Monday 19 March 2018
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Money to help people leaving hospital

The Department of Health is making an extra £150 million available to local authorities to help people leave hospital more quickly and receive care at home, Health Secretary Andrew Lansley announced last week.

The extra money will be spent on social care so that people can get settled back at home with the support they need and have shorter stays in hospital. It will help to get the services in place that people sometimes need to live independently at home.

It will also enable local services to respond to pressures this winter.

In addition, the Department is providing an extra £20 million for the Disabled Facilities Grant, which can help people live independently at home, saving them from an unnecessary stay in hospital or going into residential care.

Health Secretary Andrew Lansley said:

“Savings have been made in the Department of Health’s budget which we are investing to help people leave hospital as quickly as they can, when they are ready, and to receive support at home.
“Older people often need particular support after a spell in hospital to settle back into their homes, recover their strength and regain their independence. This money will enable the NHS and social care to work better together for the benefit of patients.

“This additional investment for health and care services is the result of determination to deliver savings, maintain quality and invest in services that matter to patients and their families and carers during the critical winter season.”

The money will be allocated to Primary Care Trusts, for them to transfer to local authorities to spend on social care support. Primary Care Trusts and local authorities will decide how best to use the additional funding to make the greatest impact on relieving additional pressures on hospitals over the winter period. 

The extra £150 million funding is in addition to the £648 million allocated to PCTs this financial year to support social care services. This is already helping to maintain crucial preventative services like reablement, which gives people who are leaving hospital after illness or injury help and support for six weeks.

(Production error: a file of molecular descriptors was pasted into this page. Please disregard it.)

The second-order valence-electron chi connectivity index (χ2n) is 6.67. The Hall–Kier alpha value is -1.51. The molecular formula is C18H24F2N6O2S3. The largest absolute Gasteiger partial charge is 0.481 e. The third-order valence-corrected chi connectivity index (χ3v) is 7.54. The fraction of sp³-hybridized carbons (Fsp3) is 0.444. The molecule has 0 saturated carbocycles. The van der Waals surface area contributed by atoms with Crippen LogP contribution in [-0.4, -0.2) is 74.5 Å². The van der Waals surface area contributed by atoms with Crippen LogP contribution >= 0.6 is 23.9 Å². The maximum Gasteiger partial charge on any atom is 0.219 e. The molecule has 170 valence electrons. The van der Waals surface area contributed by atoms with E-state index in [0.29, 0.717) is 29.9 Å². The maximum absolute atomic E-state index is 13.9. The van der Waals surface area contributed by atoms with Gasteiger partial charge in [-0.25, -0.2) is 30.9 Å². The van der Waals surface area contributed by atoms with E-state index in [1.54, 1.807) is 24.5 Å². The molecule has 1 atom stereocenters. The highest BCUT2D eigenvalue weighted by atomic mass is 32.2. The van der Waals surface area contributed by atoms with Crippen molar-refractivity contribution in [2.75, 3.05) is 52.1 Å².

Care Services Minster Paul Burstow said:

“By reinvesting these savings in social care we can offer more help more support to older people leaving hospital. This investment will also build on the collaborative working between the NHS and councils at the heart of our modernisation plans.

“It is absolutely crucial that the NHS and local authorities work together to help people leave hospital when they are ready. The benefits are on all sides – patients get to go home with the support they and their families need, and hospital beds are freed up.

“This money will help cut the delays in getting the equipment and adaptations that people can need to enable them to live independently at home – saving them from an unnecessary stay in hospital or going into residential care.”

The Department of Health is also providing an extra £20 million for the Disabled Facilities Grant because a person’s home can have an important bearing on how well they can be supported to live at home independently. The extra funding will be provided to the Department for Communities and Local Government, which will distribute the funding to councils.

The additional funding will mean that more people can be supported by  the Disabled Facilities Grant more quickly  -  this can prevent people needing more expensive residential or NHS care.

As part of the package of measures in the spending review, the Government is providing an extra £7.2 billion over the next four years to local councils so that they can protect services that support vulnerable people.

The Department of Health has made efficiency savings by good management of central budgets.